The collection of paintings in the show was made possible through a series of loans from six other Southeast museums, including the National Gallery of Art’s contribution of Hendrick ter Bruggehen’s “The Bagpipe Player,” 1624.
Additionally, the exhibition is particularly unique as it includes Rembrandt’s “Portrait of a Forty-Year-Old Woman, possibly Marretje Cornelisdr. Van Grotewal,” 1634, making the Muscarelle the only Virginian museum to showcase a work by this renowned Dutch painter.
Saturday, Feb. 10 marked the public opening of the exhibition that will run through May 13. During the evening, the museum held a free event, complete with food and drink, to encourage and invite student engagement.
“This [event] is part of a long line of us throwing the doors open to students, because in many ways that is why we’re there,” De Groft said. “We’re a laboratory for experimental learning just like any other laboratory or classroom on campus.”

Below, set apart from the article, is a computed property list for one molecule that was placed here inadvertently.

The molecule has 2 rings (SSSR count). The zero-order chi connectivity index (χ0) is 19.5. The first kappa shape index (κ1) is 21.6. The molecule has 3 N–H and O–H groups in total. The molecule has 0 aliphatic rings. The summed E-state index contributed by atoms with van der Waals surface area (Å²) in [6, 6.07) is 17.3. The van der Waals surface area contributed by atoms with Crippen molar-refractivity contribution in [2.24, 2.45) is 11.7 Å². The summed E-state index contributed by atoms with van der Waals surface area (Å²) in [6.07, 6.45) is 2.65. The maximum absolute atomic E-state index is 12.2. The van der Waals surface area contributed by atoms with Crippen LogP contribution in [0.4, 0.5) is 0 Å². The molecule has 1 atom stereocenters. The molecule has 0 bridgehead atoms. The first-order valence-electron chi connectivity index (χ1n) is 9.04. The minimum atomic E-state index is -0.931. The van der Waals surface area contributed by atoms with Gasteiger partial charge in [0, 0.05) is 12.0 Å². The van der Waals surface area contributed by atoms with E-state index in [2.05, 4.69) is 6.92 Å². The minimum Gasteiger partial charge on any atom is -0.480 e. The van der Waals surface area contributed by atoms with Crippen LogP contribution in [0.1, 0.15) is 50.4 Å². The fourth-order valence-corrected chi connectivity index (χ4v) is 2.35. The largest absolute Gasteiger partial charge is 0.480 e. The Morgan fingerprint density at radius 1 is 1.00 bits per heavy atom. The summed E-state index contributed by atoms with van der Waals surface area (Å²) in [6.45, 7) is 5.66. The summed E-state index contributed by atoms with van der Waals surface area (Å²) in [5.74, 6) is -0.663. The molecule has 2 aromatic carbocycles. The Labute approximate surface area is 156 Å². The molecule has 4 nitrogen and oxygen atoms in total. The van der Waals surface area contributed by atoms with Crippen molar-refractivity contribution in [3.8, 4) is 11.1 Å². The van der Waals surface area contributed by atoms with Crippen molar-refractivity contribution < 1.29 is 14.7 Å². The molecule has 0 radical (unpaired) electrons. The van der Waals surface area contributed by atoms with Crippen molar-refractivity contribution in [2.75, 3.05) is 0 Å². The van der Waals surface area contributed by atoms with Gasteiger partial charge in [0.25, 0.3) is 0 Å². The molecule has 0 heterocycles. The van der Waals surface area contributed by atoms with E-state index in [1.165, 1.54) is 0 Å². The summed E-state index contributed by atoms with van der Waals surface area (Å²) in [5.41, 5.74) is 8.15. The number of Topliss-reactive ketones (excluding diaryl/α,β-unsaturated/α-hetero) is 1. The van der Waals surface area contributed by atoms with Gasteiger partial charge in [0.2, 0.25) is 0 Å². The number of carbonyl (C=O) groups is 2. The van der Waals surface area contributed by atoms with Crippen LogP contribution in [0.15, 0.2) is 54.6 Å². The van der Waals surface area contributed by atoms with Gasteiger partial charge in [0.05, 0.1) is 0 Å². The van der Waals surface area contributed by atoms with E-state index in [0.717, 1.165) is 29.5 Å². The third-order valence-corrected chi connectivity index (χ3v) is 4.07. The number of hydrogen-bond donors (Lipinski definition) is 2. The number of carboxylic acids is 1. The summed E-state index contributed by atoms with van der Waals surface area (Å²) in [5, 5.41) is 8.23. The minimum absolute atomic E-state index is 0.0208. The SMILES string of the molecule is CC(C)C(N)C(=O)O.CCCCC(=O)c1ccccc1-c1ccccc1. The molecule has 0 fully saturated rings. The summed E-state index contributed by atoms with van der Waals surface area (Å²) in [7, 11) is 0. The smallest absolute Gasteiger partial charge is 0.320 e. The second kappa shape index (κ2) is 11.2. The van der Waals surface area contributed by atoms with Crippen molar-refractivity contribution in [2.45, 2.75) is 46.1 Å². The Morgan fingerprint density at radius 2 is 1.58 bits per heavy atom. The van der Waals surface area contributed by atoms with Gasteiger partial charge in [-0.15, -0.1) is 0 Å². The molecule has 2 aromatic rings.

De Groft said that an exhibition dedicated to the Dutch and Flemish followers of Caravaggio has not been presented in the United States for 20 years. Hundreds of students flooded the museum in order to glimpse the rare showing and relish in the artwork.
“I really enjoy art and art history, so I thought it would be a really fun evening. So I came, and I’m having a good time,” Lucia Butler ’20 said. “It is really interesting reading about all of the different artists and looking at all of the details in the paintings. I’ve learned a little bit; it’s been fun. I guess a lot of these things are once-in-a-lifetime paintings and pieces of art that you’ll get to see, so for people who like art, and I guess even for those who don’t, it is probably really good to see and to come out and learn something about history or about art.”